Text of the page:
By Hannah Brockhaus/CNA
Pope Francis Wednesday criticized those who give more consideration to money than the sacraments or helping others find true wealth – a relationship with Jesus Christ.
“How many times do I think of this when I see some parishes where it is thought that money is more important than the sacraments! Please! A poor Church: let us ask the Lord for this,” the pope said Aug. 7.
The Gospel teaches to not put trust in financial resources, but in “the true wealth” that is a relationship with Jesus Christ, he said. “We are indeed – as St. Paul would say – ‘poor, but capable of enriching many; as people who have nothing and instead possess everything.’”
“And we, each of us, what do we own? What is our wealth, our treasure? What can we make others rich with?” he asked.
“Our all is the Gospel, which manifests the power of the name of Jesus who performs wonders.”
“Here the portrait of the Church appears, which sees those in difficulty, does not close its eyes, knows how to look humanity in the face to create meaningful relationships, bridges of friendship and solidarity instead of barriers,” he said.
After a month-long break from general audiences, Pope Francis resumed his catechesis on the Acts of the Apostles, reflecting on the book’s first account of disciples performing a miraculous healing.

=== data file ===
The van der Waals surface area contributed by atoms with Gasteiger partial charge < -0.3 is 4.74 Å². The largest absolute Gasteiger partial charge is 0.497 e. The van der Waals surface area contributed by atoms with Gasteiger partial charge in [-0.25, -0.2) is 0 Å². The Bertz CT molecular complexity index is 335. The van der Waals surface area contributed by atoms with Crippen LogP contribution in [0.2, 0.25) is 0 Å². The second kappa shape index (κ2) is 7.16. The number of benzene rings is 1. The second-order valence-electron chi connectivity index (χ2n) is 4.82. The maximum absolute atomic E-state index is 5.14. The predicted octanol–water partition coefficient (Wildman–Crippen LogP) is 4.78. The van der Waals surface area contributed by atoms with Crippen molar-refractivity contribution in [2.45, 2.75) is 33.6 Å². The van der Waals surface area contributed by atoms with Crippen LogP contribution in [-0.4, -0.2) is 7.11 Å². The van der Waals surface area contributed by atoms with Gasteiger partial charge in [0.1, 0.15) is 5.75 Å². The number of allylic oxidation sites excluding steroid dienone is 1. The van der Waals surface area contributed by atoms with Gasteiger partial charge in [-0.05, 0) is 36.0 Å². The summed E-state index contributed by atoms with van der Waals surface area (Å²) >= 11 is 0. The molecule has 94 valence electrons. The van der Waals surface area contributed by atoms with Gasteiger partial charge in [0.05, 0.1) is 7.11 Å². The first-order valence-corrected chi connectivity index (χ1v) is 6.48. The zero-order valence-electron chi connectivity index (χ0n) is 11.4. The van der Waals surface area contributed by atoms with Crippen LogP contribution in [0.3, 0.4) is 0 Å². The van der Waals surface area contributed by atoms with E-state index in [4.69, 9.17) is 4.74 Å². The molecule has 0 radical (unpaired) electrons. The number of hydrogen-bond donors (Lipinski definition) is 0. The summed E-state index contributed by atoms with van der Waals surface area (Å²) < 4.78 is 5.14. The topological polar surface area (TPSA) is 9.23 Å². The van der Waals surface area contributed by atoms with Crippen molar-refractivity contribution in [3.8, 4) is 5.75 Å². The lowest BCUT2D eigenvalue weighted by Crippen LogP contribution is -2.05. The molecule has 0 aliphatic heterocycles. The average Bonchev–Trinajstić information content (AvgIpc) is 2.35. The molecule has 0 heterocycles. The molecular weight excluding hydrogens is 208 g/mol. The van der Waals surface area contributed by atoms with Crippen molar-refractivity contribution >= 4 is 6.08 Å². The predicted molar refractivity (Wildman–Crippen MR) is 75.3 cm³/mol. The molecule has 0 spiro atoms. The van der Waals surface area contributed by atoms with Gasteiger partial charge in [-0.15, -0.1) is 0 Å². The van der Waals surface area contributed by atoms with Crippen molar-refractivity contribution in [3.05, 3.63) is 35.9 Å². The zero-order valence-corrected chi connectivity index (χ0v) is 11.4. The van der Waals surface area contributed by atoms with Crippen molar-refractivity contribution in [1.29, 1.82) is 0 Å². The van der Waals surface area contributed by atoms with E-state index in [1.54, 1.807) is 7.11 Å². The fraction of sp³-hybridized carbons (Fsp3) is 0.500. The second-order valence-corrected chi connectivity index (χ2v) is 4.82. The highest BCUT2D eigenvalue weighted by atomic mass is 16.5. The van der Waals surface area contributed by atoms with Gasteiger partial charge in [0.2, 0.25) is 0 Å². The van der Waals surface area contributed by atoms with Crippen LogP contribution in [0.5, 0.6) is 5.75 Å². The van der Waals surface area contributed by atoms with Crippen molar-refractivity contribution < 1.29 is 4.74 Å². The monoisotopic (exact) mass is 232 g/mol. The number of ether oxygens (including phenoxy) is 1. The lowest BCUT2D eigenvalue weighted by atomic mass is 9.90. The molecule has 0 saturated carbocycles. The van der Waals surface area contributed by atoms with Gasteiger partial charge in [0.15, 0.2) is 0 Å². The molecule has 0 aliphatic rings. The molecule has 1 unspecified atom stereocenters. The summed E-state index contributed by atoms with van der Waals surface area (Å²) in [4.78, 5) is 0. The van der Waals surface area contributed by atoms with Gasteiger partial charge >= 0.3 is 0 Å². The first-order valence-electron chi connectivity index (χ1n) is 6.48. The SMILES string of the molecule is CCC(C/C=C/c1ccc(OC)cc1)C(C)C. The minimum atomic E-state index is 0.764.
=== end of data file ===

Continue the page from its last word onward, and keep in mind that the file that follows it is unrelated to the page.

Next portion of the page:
In the episode, Peter and John are going to the temple to pray when they encounter a crippled man who had been carried to sit outside the gate called “the Beautiful Gate” to beg for alms.
Francis explained that at that time, people with physical disabilities were not allowed to offer sacrifices inside the temple, or even to enter, because it was believed their infirmity was due to their sin or sins of their parents.
As Peter and John entered the temple, they saw the man and Peter said, “look at us.” The crippled man looked back at the disciples, then Peter said, “I have neither silver nor gold, but what I do have I give you: in the name of Jesus Christ the Nazorean, [rise and] walk.”
Then Peter took him by the hand and raised him up. The man, crippled from birth, “leaped up, stood, and walked around, and went into the temple with them, walking and jumping and praising God.”
“This is the ‘art of accompaniment,’” Pope Francis said. “This [is what] the two disciples do with the cripple. They see him, they say look at us, they give a hand, they help him rise, and they heal him.”
“This is what Jesus does for all of us,” he added. “When we are in bad moments, in moments of sin, in moments of sadness. We say to Jesus: Look at me. I am here. And we take Jesus’ hand and we let ourselves be raised.”
The goal should be a Church “which knows how to take by the hand and accompany to lift, not to condemn,” he said, adding that “Jesus always, always holds out his hand, always trying to lift, to make people heal, to be happy, to meet God.”
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